For months now, the Federal Reserve has been working to fight inflation however it can. In the last week, Fortune reported that mortgage purchase applications are down 38% from last year, the lowest reading since 2014. As the Federal Reserve raises interest rates to fight inflation, homebuilders are cutting back, real estate firms are slowing down, and some regional housing markets, like Boise and Seattle, are already experiencing a price correction.
While the 2022 housing market downturn doesn’t mirror the 1981 or 2008 crash exactly, it shares traits of both. Just like in 1981, the 2022 housing market has crumbled due to a historic mortgage rate shock. And as in 2008, the current housing market has become detached from underlying economic fundamentals. While experts can agree that the housing market entered a downturn this summer, the numbers aren’t reflecting a Federal-induced recession just yet. And that is largely due to homebuilding.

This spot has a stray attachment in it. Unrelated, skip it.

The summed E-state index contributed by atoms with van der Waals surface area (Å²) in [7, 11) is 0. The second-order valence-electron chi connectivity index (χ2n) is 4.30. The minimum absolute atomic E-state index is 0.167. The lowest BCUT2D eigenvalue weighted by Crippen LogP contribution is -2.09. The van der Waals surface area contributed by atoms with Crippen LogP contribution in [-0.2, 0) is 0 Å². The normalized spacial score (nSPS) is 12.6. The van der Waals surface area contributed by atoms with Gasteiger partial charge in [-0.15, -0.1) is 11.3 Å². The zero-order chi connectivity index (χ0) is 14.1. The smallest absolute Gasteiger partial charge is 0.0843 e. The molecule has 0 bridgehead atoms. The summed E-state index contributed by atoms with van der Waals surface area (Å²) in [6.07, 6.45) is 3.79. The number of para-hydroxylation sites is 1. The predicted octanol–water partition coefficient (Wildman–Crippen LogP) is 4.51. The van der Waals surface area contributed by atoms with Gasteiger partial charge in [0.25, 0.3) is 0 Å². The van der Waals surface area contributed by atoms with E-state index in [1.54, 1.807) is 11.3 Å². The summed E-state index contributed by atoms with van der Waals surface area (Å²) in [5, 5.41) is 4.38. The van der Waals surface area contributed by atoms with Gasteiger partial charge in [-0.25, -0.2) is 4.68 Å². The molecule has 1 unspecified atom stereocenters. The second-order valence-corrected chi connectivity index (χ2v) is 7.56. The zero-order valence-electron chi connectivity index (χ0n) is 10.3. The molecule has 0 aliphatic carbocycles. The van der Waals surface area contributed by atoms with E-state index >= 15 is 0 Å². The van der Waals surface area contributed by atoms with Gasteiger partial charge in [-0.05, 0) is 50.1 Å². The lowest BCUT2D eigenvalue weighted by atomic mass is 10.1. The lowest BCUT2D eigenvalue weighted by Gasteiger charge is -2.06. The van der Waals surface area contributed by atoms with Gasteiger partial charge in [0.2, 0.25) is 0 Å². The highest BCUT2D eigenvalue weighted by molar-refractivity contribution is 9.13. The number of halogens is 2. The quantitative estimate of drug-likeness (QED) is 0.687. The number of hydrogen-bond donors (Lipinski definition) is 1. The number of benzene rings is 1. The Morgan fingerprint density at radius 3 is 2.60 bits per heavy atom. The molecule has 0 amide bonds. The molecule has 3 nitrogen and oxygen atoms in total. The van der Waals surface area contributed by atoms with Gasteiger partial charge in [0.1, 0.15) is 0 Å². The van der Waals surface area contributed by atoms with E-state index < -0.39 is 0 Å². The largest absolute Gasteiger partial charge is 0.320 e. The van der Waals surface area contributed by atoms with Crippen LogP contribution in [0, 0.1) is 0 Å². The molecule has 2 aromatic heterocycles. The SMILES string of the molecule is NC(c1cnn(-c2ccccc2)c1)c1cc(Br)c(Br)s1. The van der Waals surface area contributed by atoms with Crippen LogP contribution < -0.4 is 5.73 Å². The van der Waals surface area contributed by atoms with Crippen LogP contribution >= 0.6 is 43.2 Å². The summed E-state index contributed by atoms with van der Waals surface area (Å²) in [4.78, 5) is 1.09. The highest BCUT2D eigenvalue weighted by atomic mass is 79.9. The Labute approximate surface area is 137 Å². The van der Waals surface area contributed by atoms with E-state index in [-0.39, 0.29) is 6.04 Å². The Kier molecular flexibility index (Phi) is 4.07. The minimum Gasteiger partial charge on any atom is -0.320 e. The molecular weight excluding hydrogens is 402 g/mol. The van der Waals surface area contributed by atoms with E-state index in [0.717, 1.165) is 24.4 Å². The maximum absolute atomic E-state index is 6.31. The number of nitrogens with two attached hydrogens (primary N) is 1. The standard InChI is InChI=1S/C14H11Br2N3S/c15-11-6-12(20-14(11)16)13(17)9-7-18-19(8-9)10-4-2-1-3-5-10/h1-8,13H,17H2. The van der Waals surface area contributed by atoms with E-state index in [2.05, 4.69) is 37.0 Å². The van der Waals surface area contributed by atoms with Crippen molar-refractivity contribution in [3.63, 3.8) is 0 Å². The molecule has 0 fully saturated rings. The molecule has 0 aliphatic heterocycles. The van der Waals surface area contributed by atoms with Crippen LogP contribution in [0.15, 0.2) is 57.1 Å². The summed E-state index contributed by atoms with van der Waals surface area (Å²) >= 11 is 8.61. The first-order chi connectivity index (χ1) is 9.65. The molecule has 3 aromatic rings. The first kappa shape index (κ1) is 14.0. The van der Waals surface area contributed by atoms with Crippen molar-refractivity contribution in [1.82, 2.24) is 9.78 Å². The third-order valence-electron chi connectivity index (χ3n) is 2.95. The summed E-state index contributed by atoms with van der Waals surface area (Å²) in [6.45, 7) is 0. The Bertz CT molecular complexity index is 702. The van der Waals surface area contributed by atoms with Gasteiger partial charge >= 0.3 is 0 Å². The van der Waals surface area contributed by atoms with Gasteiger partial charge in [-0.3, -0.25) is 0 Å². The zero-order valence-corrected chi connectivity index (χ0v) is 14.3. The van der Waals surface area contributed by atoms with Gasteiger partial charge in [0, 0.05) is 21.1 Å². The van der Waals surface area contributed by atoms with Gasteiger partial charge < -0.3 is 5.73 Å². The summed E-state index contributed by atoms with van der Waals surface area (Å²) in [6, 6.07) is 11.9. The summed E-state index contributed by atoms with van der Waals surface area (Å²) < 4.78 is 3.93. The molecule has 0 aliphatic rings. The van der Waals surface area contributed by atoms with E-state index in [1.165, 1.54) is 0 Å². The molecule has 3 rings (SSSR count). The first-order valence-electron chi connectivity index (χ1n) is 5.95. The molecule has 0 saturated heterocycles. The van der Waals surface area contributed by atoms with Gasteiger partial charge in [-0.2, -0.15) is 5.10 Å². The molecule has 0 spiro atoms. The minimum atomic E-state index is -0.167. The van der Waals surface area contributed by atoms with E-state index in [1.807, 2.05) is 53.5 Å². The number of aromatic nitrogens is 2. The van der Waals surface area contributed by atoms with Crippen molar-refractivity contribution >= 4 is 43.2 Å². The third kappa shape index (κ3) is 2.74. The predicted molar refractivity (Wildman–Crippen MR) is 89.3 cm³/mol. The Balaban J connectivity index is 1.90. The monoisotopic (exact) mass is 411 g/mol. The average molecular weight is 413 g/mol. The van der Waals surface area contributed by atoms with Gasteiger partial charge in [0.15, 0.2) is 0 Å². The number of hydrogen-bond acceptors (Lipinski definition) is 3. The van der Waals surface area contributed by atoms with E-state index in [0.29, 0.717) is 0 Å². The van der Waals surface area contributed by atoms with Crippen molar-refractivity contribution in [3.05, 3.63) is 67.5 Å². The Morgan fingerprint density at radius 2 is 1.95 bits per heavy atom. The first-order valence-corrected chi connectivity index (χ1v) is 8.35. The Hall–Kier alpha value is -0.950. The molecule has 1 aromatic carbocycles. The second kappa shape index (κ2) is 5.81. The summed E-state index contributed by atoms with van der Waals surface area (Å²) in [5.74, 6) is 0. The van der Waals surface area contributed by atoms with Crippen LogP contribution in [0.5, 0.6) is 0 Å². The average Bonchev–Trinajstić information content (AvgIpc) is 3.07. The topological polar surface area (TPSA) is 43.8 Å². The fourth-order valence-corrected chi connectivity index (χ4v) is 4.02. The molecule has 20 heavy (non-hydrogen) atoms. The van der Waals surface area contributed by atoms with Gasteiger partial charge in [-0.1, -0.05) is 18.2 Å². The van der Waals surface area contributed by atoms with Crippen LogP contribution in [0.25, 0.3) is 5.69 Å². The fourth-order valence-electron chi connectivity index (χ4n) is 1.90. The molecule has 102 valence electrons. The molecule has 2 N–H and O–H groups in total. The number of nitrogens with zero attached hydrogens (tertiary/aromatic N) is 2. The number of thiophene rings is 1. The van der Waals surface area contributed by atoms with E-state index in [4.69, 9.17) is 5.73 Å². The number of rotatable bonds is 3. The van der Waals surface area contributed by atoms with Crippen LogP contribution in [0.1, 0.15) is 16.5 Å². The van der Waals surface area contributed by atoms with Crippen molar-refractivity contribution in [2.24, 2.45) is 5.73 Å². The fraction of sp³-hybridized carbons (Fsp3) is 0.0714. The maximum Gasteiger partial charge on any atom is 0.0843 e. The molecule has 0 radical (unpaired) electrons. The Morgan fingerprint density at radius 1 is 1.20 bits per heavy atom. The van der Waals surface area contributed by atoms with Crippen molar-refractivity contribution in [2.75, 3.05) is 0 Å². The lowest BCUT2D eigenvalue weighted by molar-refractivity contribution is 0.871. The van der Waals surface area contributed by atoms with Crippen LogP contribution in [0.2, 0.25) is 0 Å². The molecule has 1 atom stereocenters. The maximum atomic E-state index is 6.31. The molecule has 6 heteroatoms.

If Wells Fargo's forecast—which also predicts a 5.5% decline in U.S. home prices in 2023—comes to fruition, it'd mean that the housing market downturn reaches a level that historically only occurs during recession.
While the housing downturn appears to be on a trajectory that could push the U.S. economy into recession, nothing is certain. If inflation eases, the Fed could pivot policy before a recession becomes locked in. There's also the theory that a significant drop in residential investment—which makes up 4.6% of GDP—wouldn't be as impactful on today's less housing dependent economy. While it's true that private investment topped out at a much higher share of GDP in 2005, we're actually slightly above the share seen in 1981. In other words, don't underestimate housing.
But "recession" or "no recession," the housing industry is clearly feeling the pinch of the tightening cycle. It's hard to see that changing anytime soon.